Book review: The Houses Temples of the Sky

Deborah Houlding is a contemporary English astrologer specialized on traditional astrology. She published her only book, The Houses Temples of the Sky, in 1998 and revised it in 2006. If you want to find more about her you can visit her impressive website Skyscript.

In the Introduction the author writes about two theories about houses, used in modern astrology: one which equates signs with houses (Aries with the 1st house, Taurus with the 2nd house etc.), the other which presents houses like a psychological wheel. She sustains that those two conceptions are wrong and departs astrologers from the fundamental traditional meaning of houses. In the present book she wants to restore the traditional meaning of houses and the principles behind the houses symbolism, being convinced that:

“Herein lies the key to successful astrology: a confident and unambiguous application of its symbolism.”

In Chapter 1 – Introducing Houses: An Historical Overview the author explains when and where took place the first astrological observations . About the houses, this book’s subject, their first presence in an astrological chart is dated from the year 22 BC in Manilius Astronomica.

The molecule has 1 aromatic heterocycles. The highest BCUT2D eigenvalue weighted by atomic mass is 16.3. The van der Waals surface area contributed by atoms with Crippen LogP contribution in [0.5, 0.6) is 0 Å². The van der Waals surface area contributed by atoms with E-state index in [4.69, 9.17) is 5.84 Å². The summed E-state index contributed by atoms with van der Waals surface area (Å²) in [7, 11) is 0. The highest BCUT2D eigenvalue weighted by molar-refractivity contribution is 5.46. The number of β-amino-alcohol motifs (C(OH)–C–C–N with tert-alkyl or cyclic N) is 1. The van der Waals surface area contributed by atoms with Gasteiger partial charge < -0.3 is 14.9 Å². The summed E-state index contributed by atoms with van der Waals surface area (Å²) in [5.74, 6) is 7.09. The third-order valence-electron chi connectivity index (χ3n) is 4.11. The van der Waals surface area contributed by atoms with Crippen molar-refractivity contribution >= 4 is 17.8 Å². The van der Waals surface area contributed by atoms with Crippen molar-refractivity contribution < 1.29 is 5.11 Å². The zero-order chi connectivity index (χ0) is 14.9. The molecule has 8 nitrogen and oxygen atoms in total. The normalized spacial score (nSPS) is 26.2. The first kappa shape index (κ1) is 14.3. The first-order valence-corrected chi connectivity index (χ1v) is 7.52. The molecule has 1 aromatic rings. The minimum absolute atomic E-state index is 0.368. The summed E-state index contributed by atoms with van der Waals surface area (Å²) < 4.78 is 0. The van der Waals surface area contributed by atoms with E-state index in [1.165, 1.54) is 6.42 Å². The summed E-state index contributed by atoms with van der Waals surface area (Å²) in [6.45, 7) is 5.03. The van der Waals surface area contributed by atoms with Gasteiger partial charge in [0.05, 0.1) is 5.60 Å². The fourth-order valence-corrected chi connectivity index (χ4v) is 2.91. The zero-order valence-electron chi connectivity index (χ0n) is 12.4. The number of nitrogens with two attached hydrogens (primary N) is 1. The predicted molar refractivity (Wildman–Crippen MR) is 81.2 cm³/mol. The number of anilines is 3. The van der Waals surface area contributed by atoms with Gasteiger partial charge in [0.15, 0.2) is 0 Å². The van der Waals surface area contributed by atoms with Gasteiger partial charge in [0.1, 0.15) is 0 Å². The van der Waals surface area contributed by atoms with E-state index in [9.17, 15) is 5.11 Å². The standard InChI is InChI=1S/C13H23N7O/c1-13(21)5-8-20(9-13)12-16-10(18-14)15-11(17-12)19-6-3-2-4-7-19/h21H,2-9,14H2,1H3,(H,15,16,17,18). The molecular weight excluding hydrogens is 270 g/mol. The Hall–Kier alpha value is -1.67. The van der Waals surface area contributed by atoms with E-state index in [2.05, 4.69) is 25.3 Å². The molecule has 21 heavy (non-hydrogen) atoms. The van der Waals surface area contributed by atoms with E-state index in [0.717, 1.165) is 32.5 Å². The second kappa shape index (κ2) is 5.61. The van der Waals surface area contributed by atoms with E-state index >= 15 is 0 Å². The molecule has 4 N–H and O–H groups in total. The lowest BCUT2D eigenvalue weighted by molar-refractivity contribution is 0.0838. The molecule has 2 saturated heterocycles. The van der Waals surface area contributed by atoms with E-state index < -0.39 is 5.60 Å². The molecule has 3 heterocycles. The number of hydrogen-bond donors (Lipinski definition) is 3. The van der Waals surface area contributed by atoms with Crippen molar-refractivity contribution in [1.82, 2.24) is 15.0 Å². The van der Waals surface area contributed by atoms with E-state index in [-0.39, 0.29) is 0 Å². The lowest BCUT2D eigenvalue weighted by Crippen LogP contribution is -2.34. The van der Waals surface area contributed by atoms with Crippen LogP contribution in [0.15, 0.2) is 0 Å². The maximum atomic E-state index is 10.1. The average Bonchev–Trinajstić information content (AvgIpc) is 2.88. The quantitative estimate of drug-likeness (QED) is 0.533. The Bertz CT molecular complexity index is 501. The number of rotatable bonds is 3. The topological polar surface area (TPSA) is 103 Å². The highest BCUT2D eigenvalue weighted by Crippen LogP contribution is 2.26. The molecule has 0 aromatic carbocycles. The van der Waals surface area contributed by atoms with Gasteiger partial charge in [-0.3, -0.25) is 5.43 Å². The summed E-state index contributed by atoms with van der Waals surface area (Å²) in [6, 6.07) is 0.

In Chapter 2 – The Angles: Significance of Egyptian Solar Philosophy the author presents the angles in relation with an Egyptian theory which sees the Sun in his daily cycle like a man in his life, marked by events like birth (represented by the Ascendant), maturity (MC), death (Descendant) and Underworld (IC). With this background image, Deborah Houlding depicts the characteristics for each angle: the Imum Caelum (IC) and 4th house shows our origin, family, home, ancestors, roots; the Ascendant and 1st house represents our life, appearance, basic character, health, will, vitality; the Midheaven and 10th house shows our social status, reputation, how we manifest in the public world; the Descendant and 7th house shows our opponents, partners, last years of life. The interpretations made to the four angles have some differences from the general modern view, for example: the Ascendant represents also the basic character and the Descendat, being the place where the Sun “dies”, has a much more bad reputation than nowadays, in modern astrology, symbolizing the final years of life, death, enemies. About the 4th house, I saw that signifies sometimes the father, sometimes the mother, generally the parents, but I agree more with the explanation given by Robert Hand who associates the 4th house with the “mothering process” in his book Essays on Astrology.

An interesting aspect is that after every house presentation there is a little box named The house association through history where are presented different views of the house from 6 sources: Manilius, Others (classical), Firmicus, Al-Biruni, Lilly and Modern.